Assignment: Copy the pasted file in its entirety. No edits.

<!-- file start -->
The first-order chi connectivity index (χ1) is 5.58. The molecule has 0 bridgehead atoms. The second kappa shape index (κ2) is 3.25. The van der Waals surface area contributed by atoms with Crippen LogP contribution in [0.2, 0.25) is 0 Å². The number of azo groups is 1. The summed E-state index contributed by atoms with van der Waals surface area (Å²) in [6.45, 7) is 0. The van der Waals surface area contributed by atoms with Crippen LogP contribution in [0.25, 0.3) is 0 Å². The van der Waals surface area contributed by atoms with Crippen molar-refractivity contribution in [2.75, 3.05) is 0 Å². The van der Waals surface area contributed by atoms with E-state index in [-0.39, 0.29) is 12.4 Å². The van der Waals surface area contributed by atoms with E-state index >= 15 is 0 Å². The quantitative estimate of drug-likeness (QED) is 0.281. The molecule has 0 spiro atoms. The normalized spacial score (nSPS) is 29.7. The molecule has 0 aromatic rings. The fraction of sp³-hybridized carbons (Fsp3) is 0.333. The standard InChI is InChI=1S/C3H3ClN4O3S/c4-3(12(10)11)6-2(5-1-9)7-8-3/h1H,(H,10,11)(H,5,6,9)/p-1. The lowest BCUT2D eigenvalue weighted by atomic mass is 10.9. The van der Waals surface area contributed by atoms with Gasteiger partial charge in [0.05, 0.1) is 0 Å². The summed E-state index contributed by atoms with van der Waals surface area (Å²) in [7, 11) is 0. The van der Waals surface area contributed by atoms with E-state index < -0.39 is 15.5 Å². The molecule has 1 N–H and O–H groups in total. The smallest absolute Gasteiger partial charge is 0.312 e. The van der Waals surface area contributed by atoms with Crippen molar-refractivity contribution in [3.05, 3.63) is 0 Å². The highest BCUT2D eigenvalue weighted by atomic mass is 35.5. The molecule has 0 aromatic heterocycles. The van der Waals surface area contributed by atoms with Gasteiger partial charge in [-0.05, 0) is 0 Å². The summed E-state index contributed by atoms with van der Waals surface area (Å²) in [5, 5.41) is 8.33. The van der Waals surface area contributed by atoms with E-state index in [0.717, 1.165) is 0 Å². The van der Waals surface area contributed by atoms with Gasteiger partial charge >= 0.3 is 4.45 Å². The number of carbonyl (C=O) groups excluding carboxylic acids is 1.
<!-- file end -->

The first-order chi connectivity index (χ1) is 5.58. The molecule has 0 bridgehead atoms. The second kappa shape index (κ2) is 3.25. The van der Waals surface area contributed by atoms with Crippen LogP contribution in [0.2, 0.25) is 0 Å². The number of azo groups is 1. The summed E-state index contributed by atoms with van der Waals surface area (Å²) in [6.45, 7) is 0. The van der Waals surface area contributed by atoms with Crippen LogP contribution in [0.25, 0.3) is 0 Å². The van der Waals surface area contributed by atoms with Crippen molar-refractivity contribution in [2.75, 3.05) is 0 Å². The van der Waals surface area contributed by atoms with E-state index in [-0.39, 0.29) is 12.4 Å². The van der Waals surface area contributed by atoms with E-state index >= 15 is 0 Å². The quantitative estimate of drug-likeness (QED) is 0.281. The molecule has 0 spiro atoms. The normalized spacial score (nSPS) is 29.7. The molecule has 0 aromatic rings. The fraction of sp³-hybridized carbons (Fsp3) is 0.333. The standard InChI is InChI=1S/C3H3ClN4O3S/c4-3(12(10)11)6-2(5-1-9)7-8-3/h1H,(H,10,11)(H,5,6,9)/p-1. The lowest BCUT2D eigenvalue weighted by atomic mass is 10.9. The van der Waals surface area contributed by atoms with Gasteiger partial charge in [0.05, 0.1) is 0 Å². The summed E-state index contributed by atoms with van der Waals surface area (Å²) in [7, 11) is 0. The van der Waals surface area contributed by atoms with E-state index < -0.39 is 15.5 Å². The molecule has 1 N–H and O–H groups in total. The smallest absolute Gasteiger partial charge is 0.312 e. The van der Waals surface area contributed by atoms with Crippen molar-refractivity contribution in [3.05, 3.63) is 0 Å². The highest BCUT2D eigenvalue weighted by atomic mass is 35.5. The molecule has 0 aromatic heterocycles. The van der Waals surface area contributed by atoms with Gasteiger partial charge in [-0.05, 0) is 0 Å². The summed E-state index contributed by atoms with van der Waals surface area (Å²) in [5, 5.41) is 8.33. The van der Waals surface area contributed by atoms with E-state index in [0.717, 1.165) is 0 Å². The van der Waals surface area contributed by atoms with Gasteiger partial charge >= 0.3 is 4.45 Å². The number of carbonyl (C=O) groups excluding carboxylic acids is 1.